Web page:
McDonnell was simply the latest in a series of Supreme Court decisions over the past two decades narrowing federal corruption laws. Cumulatively, those decisions have created multiple safe harbors for behavior that most would consider clearly corrupt. Congress could step in and reform those laws but has shown little interest in doing so.

Swamp, drain thyself? I don't plan to hold my breath.

Randall Eliason teaches white-collar criminal law at George Washington University Law School.

Loading…

Humans of Greenville

@HumansofGville

Local photographer Joe Pellegrino explores Greenville to create a photographic census of its people.

Op Ed

May 25, 2018

Stop waiting for the constitutional crisis that President Trump is sure to provoke. It's here.

On Sunday, via Twitter, Trump demanded that the Justice Department concoct a transparently political investigation, with the aim of smearing veteran professionals at Justice and the FBI and also throwing…

Eugene Robinson

May 25, 2018

I am a gun owner. I grew up hunting and target shooting and am now an officer in the U.S. Army. I am comfortable with responsible gun ownership.

But I am also a father, and my heart aches at the sight of white crosses memorializing dead children.

Gun owners have a responsibility to help develop and…

JDSwinney

May 24, 2018

In a recent interview with NPR, Trump's chief of staff John Kelly described the illegal aliens pouring across our border in the most gentle manner imaginable.

He said that illegal aliens aren't "bad people," but also "not people that would easily assimilate into the United States into our modern…

AnnCoulter

May 24, 2018

Since the "Russiagate" probe began, U.S. president Donald Trump and his supporters have used lots of bandwidth raging against what they refer to as the "deep state." Does the deep state exist? If so, what is it, and are its forces arrayed specifically against Donald Trump and his administration?…

Knapp

May 23, 2018

John Kelly, the White House chief of staff, recently told NPR that undocumented immigrants are "not people that would easily assimilate into the United States, into our modern society. They're overwhelmingly rural people. In the countries they come from, fourth-, fifth-, sixth-grade educations are…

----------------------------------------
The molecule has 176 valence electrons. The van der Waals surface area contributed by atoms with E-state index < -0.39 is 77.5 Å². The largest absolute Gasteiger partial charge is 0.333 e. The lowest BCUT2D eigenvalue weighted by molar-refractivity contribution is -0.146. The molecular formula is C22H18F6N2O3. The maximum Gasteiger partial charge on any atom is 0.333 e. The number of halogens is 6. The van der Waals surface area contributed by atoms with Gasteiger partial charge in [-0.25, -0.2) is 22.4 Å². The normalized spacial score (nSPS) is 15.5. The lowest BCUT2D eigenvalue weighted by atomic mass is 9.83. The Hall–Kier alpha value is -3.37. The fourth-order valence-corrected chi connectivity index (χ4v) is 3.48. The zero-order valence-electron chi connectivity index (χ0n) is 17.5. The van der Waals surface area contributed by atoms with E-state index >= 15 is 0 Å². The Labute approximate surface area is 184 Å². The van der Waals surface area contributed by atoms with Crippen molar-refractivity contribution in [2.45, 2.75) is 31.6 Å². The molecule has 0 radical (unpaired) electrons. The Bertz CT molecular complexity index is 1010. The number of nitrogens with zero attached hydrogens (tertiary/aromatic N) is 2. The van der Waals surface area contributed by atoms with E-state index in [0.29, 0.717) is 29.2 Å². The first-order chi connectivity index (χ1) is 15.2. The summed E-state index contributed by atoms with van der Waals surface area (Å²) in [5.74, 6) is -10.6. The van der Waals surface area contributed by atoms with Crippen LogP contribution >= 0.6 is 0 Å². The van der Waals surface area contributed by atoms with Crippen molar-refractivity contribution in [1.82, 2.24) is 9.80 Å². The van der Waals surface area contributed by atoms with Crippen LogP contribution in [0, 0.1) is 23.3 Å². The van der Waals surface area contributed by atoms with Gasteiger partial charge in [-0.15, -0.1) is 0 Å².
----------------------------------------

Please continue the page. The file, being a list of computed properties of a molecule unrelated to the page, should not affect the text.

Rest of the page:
Steve and Cokie Roberts

May 23, 2018

Robert Mueller's investigation into whether President Donald Trump and the Russians colluded to rig the 2016 presidential election so far has borne little fruit. The Democrats and their media allies would love to find some Russian collusion and interference. I can help them discover some, but I…

walter williams

May 23, 2018

Last week Turkey recalled its ambassadors to America and Israel. That decision came in response to Israeli forces killing 60 Palestinian protestors attempting to cross the Gaza border. Turkish President Recep Tayyip Erdogan called Israeli actions a "genocide" on Turkish TV; Israeli Prime Minister…

zev190.jpg

May 22, 2018

Legalizing marijuana makes sense for a lot of reasons, but there's one valuable thing we'll lose when police stop arresting people for smoking pot: A sense of just how misleading our crime data are.

Data on arrests and reported crime play a big role in public policy and law enforcement. Politicians…

Cathy O'Neil

May 22, 2018

The Charleston, South Carolina, Gazette

When a young Canadian committed a massacre recently by driving a rental truck into Toronto pedestrians, many people at first assumed it was another jihadist terror attack. But it actually was an entirely different type of menace.

Alek Minassian, 25, was…

May 22, 2018

Last week's massive teacher march and rally was the best example of democracy in action that the state legislature has seen in years.

I'd been skeptical that the turnout would meet the ever-increasing predictions offered by organizers. Raleigh's weather that day felt like a tropical rainforest…

Colin Campbell
279 stories in Op Ed. Viewing 1 through 10.
«First Page   «Previous Page        
Page 1 of 28
        Next Page»   Last Page»